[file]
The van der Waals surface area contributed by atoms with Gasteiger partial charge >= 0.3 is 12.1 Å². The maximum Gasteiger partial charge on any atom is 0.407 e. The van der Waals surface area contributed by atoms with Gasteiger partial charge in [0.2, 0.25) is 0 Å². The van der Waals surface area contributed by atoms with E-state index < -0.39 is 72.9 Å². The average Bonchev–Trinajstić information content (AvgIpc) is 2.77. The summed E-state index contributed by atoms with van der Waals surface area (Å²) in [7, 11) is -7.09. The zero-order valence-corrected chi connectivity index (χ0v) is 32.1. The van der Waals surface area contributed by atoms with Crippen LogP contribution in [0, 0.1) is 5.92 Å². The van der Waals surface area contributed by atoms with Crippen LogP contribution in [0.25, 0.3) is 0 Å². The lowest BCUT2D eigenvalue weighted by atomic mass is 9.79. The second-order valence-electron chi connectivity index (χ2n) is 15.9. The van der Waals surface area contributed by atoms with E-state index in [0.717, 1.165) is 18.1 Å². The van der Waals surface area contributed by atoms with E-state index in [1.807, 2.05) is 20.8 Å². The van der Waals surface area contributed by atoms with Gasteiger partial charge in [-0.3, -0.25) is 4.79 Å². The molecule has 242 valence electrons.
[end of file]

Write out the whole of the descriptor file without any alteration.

The van der Waals surface area contributed by atoms with Gasteiger partial charge >= 0.3 is 12.1 Å². The maximum Gasteiger partial charge on any atom is 0.407 e. The van der Waals surface area contributed by atoms with Gasteiger partial charge in [0.2, 0.25) is 0 Å². The van der Waals surface area contributed by atoms with E-state index < -0.39 is 72.9 Å². The average Bonchev–Trinajstić information content (AvgIpc) is 2.77. The summed E-state index contributed by atoms with van der Waals surface area (Å²) in [7, 11) is -7.09. The zero-order valence-corrected chi connectivity index (χ0v) is 32.1. The van der Waals surface area contributed by atoms with Crippen LogP contribution in [0, 0.1) is 5.92 Å². The van der Waals surface area contributed by atoms with Crippen LogP contribution in [0.25, 0.3) is 0 Å². The lowest BCUT2D eigenvalue weighted by atomic mass is 9.79. The second-order valence-electron chi connectivity index (χ2n) is 15.9. The van der Waals surface area contributed by atoms with E-state index in [0.717, 1.165) is 18.1 Å². The van der Waals surface area contributed by atoms with E-state index in [1.807, 2.05) is 20.8 Å². The van der Waals surface area contributed by atoms with Gasteiger partial charge in [-0.3, -0.25) is 4.79 Å². The molecule has 242 valence electrons.